Reed and DeMaio sued, accusing Harris, elected attorney general in 2010 with strong financial support from labor and now a U.S. senator, of modeling her ballot language on the labor survey. The court ruled Reed and DeMaio had not proved Harris’ summary was false or misleading and that the attorney general is afforded “considerable latitude” in crafting the language.

Reed and DeMaio dropped the initiative in March 2014 after concluding that it was unlikely to win with Harris’ ballot language.

Steve Maviglio, a spokesman for Californians for Retirement Security, the labor coalition that opposed the initiative, said the labor survey indicated that the initiative would lose “regardless of how the ballot language is written.”

Harris did not respond to requests for comment. But a former senior advisor to Harris said the similarity between the attorney general’s summary and the labor memo reflected shared values, not a quid pro quo.

It was the second time Harris approved summary language that proponents of pension reform regarded as unfair.

California Pension Reform, a Republican-led advocacy group, proposed an initiative for the 2012 ballot that would have reduced benefits for both current and newly hired public workers. It called for imposing caps on how much government employers could contribute toward workers’ retirements.

Harris’ summary stated that the initiative “eliminates constitutional protections for current and future public employees’ vested pension benefits.”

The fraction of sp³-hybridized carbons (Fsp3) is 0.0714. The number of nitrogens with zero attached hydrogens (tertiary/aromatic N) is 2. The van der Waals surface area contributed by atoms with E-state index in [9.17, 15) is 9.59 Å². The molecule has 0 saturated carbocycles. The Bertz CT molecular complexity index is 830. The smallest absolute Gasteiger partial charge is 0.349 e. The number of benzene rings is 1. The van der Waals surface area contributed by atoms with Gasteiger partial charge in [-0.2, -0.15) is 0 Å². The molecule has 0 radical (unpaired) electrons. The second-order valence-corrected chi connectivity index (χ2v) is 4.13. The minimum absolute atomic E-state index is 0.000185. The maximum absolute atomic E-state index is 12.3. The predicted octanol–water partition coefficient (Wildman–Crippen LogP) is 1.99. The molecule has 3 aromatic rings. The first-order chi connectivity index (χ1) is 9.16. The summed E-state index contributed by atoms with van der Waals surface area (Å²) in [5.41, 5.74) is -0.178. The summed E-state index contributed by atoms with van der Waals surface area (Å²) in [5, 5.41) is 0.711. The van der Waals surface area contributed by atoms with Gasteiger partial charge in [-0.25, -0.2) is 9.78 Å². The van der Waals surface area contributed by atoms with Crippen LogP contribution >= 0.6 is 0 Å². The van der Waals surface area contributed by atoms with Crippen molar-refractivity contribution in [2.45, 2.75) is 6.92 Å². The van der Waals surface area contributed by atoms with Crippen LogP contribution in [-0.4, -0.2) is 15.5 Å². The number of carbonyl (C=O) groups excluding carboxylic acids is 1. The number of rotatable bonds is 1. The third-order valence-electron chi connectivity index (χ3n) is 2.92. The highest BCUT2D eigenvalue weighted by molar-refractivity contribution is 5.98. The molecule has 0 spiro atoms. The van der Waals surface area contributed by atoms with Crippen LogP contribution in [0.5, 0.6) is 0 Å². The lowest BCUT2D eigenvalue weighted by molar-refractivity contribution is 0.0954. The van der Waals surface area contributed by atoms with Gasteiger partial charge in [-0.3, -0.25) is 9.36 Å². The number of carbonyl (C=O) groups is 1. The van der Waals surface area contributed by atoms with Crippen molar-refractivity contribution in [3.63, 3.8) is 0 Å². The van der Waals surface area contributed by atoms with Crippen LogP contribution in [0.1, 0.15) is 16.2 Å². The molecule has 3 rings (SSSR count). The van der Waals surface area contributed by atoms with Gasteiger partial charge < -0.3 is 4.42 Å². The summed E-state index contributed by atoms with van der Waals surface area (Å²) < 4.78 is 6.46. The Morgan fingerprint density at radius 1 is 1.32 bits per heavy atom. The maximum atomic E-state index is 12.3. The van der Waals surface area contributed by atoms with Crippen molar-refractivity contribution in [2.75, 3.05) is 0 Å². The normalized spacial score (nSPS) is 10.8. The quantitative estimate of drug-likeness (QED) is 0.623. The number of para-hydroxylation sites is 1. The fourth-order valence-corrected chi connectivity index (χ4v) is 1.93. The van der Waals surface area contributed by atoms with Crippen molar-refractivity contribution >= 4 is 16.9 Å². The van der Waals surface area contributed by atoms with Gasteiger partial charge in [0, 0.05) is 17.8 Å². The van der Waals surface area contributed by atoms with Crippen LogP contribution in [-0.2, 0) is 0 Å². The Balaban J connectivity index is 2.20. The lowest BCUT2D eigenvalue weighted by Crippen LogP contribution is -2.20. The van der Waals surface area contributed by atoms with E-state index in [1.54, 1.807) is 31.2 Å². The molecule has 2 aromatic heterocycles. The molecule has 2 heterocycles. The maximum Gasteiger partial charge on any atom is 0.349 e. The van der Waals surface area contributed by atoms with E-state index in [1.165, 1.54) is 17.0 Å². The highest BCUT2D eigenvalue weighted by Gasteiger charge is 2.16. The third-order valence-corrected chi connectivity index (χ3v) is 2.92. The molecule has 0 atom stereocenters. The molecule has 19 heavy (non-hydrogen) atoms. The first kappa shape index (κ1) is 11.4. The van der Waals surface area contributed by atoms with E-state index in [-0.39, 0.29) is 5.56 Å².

California Pension Reform dropped the initiative, asserting that the “false and misleading title and summary make it nearly impossible to pass.” Dan Pellissier, president of the advocacy group and a former aide to Assembly Republicans, said the summary was unfair because it stated as fact that pension benefits are constitutionally protected when the issue is in dispute. At the time, Harris’ office rejected the criticism, saying the title and summary accurately described “the initiative’s chief points and purposes.”

One of Harris’ predecessors, Democratic Attorney General Bill Lockyer, was accused of writing politically charged language for a pension measure in 2005. The initiative, proposed by then-Gov. Arnold Schwarzenegger, would have given future state workers 401(k)-style retirement accounts instead of traditional pensions.

Schwarzenegger said in his State of the State address that year that California’s pension obligations had risen from $160 million in 2000 to $2.6 billion, “threatening our state.”